Ad Council, please bring back a similar ad. Heck, you can shoot it on our beach at the end of any holiday weekend.

Speaking of which, those who walk the Key might know about Sandra, who is better known as “The Keeper of the Key.” Every single morning, she walks all of Crescent Beach with a mesh laundry bag she says she empties twice, on average, of litter. She asked for no recognition, but she is someone whom I insist gets a few sentences for what she does.

Better yet, she turns over her findings to local resident David Skaggs who shapes it all into an artform. An alligator, a princess, you name it.

Those sunglasses lens that are always falling out? They become gills for a fish.

Those 90-degree metal tent stakes? They are quills for a porcupine.

Now this is more like it. Most anything can be repurposed. Sustainability. Creativity. Ingenuity.

Check out

On Sept. 18 we had an organized beach cleanup here, one of three per year. Shouldn’t they be monthly?

Those inspired to become an environmental steward should know we have a civic group that is very active with this cause. Contact the Siesta Key Association and ask how you can get involved in a myriad of projects.

And to think we just had a great spring, with all the accolades about being open for business and the nation’s No. 1 destination for both tourists and new residents. Record numbers were arriving. Property values skyrocketed.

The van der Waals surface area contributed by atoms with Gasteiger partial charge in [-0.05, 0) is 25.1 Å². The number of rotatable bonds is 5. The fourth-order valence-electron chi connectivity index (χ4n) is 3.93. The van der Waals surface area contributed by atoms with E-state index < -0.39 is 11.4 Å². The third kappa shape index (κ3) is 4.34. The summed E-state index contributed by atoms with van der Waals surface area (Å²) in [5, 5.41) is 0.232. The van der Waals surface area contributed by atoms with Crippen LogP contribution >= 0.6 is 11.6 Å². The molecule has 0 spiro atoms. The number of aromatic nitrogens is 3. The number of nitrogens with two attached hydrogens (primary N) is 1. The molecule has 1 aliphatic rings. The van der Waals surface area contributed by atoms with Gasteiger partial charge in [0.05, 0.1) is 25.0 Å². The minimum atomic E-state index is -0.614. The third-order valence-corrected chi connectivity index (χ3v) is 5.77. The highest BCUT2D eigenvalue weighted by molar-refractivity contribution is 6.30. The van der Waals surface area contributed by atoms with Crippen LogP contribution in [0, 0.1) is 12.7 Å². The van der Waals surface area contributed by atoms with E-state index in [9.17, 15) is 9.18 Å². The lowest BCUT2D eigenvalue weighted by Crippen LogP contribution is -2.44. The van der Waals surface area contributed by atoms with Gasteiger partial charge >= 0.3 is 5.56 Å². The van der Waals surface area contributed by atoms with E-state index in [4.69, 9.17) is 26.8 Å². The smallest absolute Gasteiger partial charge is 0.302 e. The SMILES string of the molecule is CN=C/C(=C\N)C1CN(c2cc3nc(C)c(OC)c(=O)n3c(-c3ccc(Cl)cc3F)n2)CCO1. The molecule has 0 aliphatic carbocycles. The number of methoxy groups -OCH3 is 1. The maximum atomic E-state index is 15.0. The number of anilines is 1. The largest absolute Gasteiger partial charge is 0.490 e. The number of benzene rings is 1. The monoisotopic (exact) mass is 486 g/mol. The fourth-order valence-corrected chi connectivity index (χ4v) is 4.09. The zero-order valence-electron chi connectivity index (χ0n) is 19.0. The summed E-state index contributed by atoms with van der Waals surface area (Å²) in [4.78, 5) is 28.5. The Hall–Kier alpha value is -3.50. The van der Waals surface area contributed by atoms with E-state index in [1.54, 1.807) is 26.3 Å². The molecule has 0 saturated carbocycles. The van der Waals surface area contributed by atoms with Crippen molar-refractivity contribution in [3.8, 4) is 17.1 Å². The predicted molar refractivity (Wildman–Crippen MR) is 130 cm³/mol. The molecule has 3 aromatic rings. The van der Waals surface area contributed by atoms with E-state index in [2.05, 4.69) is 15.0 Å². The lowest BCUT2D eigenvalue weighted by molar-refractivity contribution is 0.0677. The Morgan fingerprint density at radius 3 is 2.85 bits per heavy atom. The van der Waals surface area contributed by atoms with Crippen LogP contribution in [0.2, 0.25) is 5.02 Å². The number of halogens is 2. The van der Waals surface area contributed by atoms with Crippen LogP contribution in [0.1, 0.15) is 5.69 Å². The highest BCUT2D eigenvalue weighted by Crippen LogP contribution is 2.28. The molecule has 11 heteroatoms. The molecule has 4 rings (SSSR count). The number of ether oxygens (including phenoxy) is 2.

However, another wave of coronavirus arrived, and Florida was deemed the worst scenario in the nation. Then, the red tide arrived.

It’s as if we needed to be booted off our high horse.

And once again a clever spoof on Facebook caught my eye, this time courtesy of some Austin Powers characters.

“Floridians are still partying … Send in the red tide!” 

We deserve a bit of ribbing. After all, Florida is the envy of America. And Siesta Key is a bucket-list destination for many.

Let those pails and shovels be used for sand castles, not dead fish.

Siesta Key is at a crossroads in many ways. Don’t kid yourself — this is one of them.

Be a person who helps send us in the right direction.

As for you, mom, we don’t dare ask that you remain patient with us. Too late.

It’s time we got our act together.

(John Morton is managing editor of  Siesta Sand.)

John Morton
Author: John Morton